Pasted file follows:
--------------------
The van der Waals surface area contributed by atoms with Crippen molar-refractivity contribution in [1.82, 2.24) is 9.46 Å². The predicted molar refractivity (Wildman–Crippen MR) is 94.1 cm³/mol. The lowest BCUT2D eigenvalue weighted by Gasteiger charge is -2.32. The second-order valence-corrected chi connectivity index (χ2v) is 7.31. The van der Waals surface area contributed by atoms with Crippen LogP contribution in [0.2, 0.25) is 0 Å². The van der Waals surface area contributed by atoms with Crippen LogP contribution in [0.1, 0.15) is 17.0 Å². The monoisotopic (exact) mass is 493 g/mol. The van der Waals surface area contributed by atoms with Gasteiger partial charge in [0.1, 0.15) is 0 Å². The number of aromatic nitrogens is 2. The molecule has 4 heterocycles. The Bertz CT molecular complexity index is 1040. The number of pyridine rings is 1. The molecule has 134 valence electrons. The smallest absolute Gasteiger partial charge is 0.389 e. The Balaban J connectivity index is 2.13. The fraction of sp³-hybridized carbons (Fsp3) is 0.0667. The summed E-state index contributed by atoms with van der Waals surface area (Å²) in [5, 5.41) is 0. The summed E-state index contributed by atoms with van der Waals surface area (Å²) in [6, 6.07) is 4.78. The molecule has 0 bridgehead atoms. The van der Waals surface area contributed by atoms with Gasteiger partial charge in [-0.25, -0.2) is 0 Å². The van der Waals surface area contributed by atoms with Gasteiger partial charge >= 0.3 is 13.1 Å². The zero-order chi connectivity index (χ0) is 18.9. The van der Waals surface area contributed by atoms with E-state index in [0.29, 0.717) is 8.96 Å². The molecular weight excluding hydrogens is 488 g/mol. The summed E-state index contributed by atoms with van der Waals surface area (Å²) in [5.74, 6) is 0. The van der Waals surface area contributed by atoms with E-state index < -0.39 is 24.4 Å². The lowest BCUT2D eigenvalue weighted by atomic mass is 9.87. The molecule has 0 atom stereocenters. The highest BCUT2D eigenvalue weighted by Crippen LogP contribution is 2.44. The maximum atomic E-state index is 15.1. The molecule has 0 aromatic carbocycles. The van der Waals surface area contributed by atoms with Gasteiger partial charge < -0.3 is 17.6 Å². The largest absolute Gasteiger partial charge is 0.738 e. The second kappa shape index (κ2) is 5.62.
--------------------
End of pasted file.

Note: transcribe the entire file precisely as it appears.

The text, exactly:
The van der Waals surface area contributed by atoms with Crippen molar-refractivity contribution in [1.82, 2.24) is 9.46 Å². The predicted molar refractivity (Wildman–Crippen MR) is 94.1 cm³/mol. The lowest BCUT2D eigenvalue weighted by Gasteiger charge is -2.32. The second-order valence-corrected chi connectivity index (χ2v) is 7.31. The van der Waals surface area contributed by atoms with Crippen LogP contribution in [0.2, 0.25) is 0 Å². The van der Waals surface area contributed by atoms with Crippen LogP contribution in [0.1, 0.15) is 17.0 Å². The monoisotopic (exact) mass is 493 g/mol. The van der Waals surface area contributed by atoms with Gasteiger partial charge in [0.1, 0.15) is 0 Å². The number of aromatic nitrogens is 2. The molecule has 4 heterocycles. The Bertz CT molecular complexity index is 1040. The number of pyridine rings is 1. The molecule has 134 valence electrons. The smallest absolute Gasteiger partial charge is 0.389 e. The Balaban J connectivity index is 2.13. The fraction of sp³-hybridized carbons (Fsp3) is 0.0667. The summed E-state index contributed by atoms with van der Waals surface area (Å²) in [5, 5.41) is 0. The summed E-state index contributed by atoms with van der Waals surface area (Å²) in [6, 6.07) is 4.78. The molecule has 0 bridgehead atoms. The van der Waals surface area contributed by atoms with Gasteiger partial charge in [-0.25, -0.2) is 0 Å². The van der Waals surface area contributed by atoms with Gasteiger partial charge >= 0.3 is 13.1 Å². The zero-order chi connectivity index (χ0) is 18.9. The van der Waals surface area contributed by atoms with E-state index in [0.29, 0.717) is 8.96 Å². The molecular weight excluding hydrogens is 488 g/mol. The summed E-state index contributed by atoms with van der Waals surface area (Å²) in [5.74, 6) is 0. The van der Waals surface area contributed by atoms with E-state index < -0.39 is 24.4 Å². The lowest BCUT2D eigenvalue weighted by atomic mass is 9.87. The molecule has 0 atom stereocenters. The highest BCUT2D eigenvalue weighted by Crippen LogP contribution is 2.44. The maximum atomic E-state index is 15.1. The molecule has 0 aromatic carbocycles. The van der Waals surface area contributed by atoms with Gasteiger partial charge < -0.3 is 17.6 Å². The largest absolute Gasteiger partial charge is 0.738 e. The second kappa shape index (κ2) is 5.62.